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I'm currently creating a spaceship exploration game, and I have a massive problem I've been trying to solve for months, and through the rest of my group deciding to opt for a rewrite to fix some massive spaghetti.

Anyway, the problems goes as follows:

The player starts in a room, from which they can travel to some other adjacent rooms through doorways.

These doorways are stored in a map of the direction they're in, and the doorway object they reference. Each Doorway object keeps track of the two rooms it links, and will direct the player to each one when necessary.

However, all rooms need to be accessible by at least one route, and going through a doorway on the starboard side means that the other room needs to have the same doorway on the port side. I can do this by just having every wall be a door, but that gets boring to explore.

Pre-generating these proved enough of a glitchy mess for me to fail it, but now, the spec has changed. The world will be theoretically infinite, and as such, the pathing cannot be pre-generated, and instead must be done as new rooms are needed, or expected to be requested soon.

So I need to generate what is essentially a maze, with loops allowed, drawn on a grid, one square at a time, where not only is every room not directly aware the others exist, but acessible from every other. On top of this, going through a doorway on one side of a room means that the same doorway needs to be on the opposite side of the next room.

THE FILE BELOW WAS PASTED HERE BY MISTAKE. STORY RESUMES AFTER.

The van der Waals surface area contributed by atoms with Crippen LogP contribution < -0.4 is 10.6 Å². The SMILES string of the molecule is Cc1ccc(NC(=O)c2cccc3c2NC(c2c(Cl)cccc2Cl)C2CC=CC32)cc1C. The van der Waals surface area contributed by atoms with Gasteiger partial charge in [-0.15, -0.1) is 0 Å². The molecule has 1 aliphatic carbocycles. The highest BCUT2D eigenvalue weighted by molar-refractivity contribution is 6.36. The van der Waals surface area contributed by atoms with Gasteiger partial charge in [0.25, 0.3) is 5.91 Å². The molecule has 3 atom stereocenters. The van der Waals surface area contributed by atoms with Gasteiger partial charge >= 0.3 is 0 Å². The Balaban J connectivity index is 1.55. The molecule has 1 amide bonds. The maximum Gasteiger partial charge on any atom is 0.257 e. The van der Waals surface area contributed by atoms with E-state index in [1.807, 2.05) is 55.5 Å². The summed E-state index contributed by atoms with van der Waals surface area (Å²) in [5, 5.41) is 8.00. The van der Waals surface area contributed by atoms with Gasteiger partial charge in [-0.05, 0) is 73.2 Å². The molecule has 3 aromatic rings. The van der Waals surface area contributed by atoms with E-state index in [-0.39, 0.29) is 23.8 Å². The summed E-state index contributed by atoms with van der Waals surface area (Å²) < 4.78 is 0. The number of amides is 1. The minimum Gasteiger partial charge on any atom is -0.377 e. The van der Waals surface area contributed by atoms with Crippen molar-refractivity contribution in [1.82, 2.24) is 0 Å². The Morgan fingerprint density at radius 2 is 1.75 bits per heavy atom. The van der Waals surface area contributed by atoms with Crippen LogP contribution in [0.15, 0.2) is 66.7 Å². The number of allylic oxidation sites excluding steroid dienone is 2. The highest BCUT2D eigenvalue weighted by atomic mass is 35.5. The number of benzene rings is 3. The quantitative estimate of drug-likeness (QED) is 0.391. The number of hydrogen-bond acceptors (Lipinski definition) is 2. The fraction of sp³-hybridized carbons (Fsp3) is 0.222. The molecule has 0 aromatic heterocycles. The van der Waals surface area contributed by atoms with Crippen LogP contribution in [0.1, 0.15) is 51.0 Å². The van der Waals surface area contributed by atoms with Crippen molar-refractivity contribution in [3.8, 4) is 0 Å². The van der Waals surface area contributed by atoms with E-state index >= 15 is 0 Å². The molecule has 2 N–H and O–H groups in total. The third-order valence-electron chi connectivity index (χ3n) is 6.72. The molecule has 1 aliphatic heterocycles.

What's a good way to guarantee all these properties? I am willing to part with rooms having no knowledge of others, but would rather keep it this way for ease of re-generating a room's type later, should that become necessary.

Below is a text file ascii mockup of a 5x5 example I created https://pastebin.com/EtdAWAwD Lines are walls, Xs are doors, and the S is the player starting position.

Any advice at all is appreciated, even on alternate routes to consider for generating these.

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    \$\begingroup\$ In an infinitely large simply-connected maze, while every room might be reachable from any other, the path to get between them could be arbitrarily long and convoluted. Is that desirable for this case? \$\endgroup\$ – DMGregory Nov 4 '17 at 2:41
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There's many ways to do this - there's even a wikipedia article on it.

Googling for stuff like "Prim's Algorithm maze", "Kruskal's Algorithm maze" etc leads to a bunch of sample code and youtube videos.

For your requirement of needing something that scales to an infinite world, I think the "recursive subdivision" method would be easiest, although there are definitely visible grid alignment if the player is looking at the map. You should be able to place the gaps in the grid through some fixed deterministic hash so that you can re-generate the same maze at the same location every time.

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When your world is supposed to grow indefinitely, then Prim's Algorithm and Kruslak's Algorithm won't help you, because they operate on a field of known size.